An Overview of North Carolina Probate

Estate administration refers to the process of probating the estate of a decedent, which generally includes collecting, inventorying and appraising assets; gathering and paying debts; filing and paying estate taxes; and distributing any remaining assets to beneficiaries. An experienced Raleigh probate and estate administration attorney can help simplify this complicated process. If you need help in the administration of an estate, contact Evan Lohr at (919)348-9211 or at evan@lohrnc.com.

Probate

The estate is the total amount of property that is owned by the decedent at his or her death (excluding real property unless it is necessary to pay creditors) and that has not already been set up to transfer automatically (such as transfer by joint tenancy or payment to a named beneficiary of an insurance policy). If there is a will, the clerk of court will determine if the will is valid and then oversee the administration of the estate by the executor (the person appointed in the will by the decedent to oversee the estate). If there is no will or the will is determined to be invalid, the clerk of court will appoint an administrator and the decedent’s property will be distributed according to North Carolina’s intestacy statute.

Executor’s Duties

The executor is the person named by the decedent in the will to administer the estate. The executor has many important functions to complete, including:

  • Gathering and inventorying all assets of the estate
  • Appraising the assets
  • Collecting any payments or debts owed to the estate
  • Paying any valid debts owed by the estate
  • Filing and paying local, state and federal taxes
  • Distributing assets to the beneficiaries according to the will or state law

The executor owes fiduciary duties to anyone who has an interest in the estate. This means that the executor owes a duty of loyalty and must act in the best interests of the estate. For example, if the executor mismanages estate assets and causes the estate to lose value, he or she can be held liable for these actions and may have to repay the estate the amount of the lost value.

Preserving Estate Assets

An important but sometimes neglected responsibility in administering an estate is to look for opportunities to preserve assets for distribution. Reducing estate taxes is one way that an estate can retain more of its wealth for the decedent’s heirs. Some of the ways to accomplish this are:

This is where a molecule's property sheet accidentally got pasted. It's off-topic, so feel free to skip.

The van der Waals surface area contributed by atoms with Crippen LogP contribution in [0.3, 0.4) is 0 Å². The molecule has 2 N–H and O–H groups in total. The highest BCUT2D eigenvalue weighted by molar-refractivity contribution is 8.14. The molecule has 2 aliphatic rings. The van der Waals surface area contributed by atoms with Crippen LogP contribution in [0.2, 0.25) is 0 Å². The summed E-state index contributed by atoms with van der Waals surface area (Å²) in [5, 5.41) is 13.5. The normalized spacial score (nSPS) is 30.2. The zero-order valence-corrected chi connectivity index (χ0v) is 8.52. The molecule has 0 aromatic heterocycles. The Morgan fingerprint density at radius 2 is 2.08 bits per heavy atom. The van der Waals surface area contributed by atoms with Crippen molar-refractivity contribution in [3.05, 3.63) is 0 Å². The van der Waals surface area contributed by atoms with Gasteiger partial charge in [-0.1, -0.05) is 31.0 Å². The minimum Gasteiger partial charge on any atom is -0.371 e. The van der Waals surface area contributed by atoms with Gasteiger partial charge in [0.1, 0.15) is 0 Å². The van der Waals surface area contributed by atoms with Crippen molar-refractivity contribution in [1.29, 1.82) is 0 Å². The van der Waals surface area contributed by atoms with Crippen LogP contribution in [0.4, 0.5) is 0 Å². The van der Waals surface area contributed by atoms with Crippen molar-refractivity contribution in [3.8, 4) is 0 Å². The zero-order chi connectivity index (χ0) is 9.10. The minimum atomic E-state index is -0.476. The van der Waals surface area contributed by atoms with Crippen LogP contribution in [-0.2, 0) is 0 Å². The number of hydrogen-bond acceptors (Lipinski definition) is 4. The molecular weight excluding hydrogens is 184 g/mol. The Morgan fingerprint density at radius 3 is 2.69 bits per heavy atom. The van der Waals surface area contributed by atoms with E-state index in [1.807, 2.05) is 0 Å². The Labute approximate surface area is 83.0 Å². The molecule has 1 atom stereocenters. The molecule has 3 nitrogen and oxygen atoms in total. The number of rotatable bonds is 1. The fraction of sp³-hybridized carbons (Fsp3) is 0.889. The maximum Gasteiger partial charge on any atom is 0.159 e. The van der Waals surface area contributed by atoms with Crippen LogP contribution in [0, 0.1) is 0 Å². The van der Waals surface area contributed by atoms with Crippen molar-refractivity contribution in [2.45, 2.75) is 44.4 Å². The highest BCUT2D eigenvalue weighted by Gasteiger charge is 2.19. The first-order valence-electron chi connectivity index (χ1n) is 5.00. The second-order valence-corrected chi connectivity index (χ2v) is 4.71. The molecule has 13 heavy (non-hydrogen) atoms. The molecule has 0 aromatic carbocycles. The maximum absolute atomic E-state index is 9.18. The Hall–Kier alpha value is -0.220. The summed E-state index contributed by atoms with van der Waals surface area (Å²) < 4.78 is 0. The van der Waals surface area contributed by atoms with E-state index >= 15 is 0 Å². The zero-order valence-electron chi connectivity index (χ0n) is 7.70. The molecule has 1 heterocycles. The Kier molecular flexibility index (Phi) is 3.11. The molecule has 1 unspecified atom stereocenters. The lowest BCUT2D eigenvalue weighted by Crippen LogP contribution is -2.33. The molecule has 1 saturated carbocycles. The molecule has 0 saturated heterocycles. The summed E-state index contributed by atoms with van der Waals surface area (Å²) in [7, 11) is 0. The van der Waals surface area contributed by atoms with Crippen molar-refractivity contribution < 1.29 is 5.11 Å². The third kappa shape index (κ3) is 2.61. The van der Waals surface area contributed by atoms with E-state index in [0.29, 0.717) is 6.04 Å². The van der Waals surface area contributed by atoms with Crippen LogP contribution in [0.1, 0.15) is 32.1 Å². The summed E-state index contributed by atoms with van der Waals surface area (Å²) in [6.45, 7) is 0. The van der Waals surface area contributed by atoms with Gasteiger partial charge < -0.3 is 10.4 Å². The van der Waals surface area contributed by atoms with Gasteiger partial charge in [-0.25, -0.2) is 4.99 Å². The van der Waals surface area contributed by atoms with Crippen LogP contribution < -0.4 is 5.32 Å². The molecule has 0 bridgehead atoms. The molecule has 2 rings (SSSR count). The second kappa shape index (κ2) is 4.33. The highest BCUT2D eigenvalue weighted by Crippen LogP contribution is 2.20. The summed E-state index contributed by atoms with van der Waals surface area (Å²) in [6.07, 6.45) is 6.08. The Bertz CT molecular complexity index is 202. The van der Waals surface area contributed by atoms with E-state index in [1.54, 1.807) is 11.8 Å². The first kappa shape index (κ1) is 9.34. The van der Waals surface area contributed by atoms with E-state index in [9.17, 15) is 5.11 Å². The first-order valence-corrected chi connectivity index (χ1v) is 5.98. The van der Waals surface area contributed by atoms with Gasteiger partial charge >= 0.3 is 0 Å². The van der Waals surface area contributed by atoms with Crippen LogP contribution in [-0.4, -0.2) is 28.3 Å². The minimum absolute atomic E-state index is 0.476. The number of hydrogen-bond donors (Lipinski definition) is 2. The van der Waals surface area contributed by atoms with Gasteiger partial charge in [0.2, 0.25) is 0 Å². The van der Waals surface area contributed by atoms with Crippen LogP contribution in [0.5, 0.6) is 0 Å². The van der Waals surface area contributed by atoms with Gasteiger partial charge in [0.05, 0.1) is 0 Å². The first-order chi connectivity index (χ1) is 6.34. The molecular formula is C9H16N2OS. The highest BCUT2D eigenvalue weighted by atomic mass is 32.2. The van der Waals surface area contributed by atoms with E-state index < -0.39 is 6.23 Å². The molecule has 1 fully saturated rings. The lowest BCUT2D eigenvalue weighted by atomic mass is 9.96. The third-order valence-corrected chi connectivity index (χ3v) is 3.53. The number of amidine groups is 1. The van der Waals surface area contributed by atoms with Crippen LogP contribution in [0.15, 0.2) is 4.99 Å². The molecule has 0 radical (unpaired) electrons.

• Consider whether administration expenses and casualty losses should be reported on the estate tax return or on the estate’s income tax return
  • Consider whether there are income tax savings opportunities on the decedent’s final return (such as whether or not a joint income tax return should be filed with the surviving spouse)
  • Consider whether assets should be valued at the date of the decedent’s death or six months later (or, if assets have been distributed prior to six months after the decedent’s death, the date of the disposition of the assets)

Probate and Non-Probate Assets

Probate assets are subject to court administration. Probate can be an expensive and long process, and beneficiaries may have to wait anywhere from one to two years to receive the property left to them in the will. Probate assets include assets owned only by the decedent that do not have a named beneficiary.

Non-probate assets do not have to go through probate. These assets are typically distributed more quickly to the appropriate beneficiaries since a probate proceeding is not required. Non-probate assets generally include:

  • Property owned in joint tenancy  with right of survivorship or by tenancy by the entirety
  • Payment on Death (POD) bank accounts
  • Transfer on Death (TOD) securities
  • Life insurance policies that designate a beneficiary other than the decedent’s estate
  • IRAs, 401(k) accounts, and other retirement plans that name a beneficiary other than the decedent’s estate

Speak to a Probate Lawyer

Guiding an estate through the probate process and effectively administering that estate requires a thorough understanding of North Carolina probate procedure and tax laws. If you need assistance administering an estate, contact Evan Lohr at (919)348-9211 or evan@lohrnc.com.

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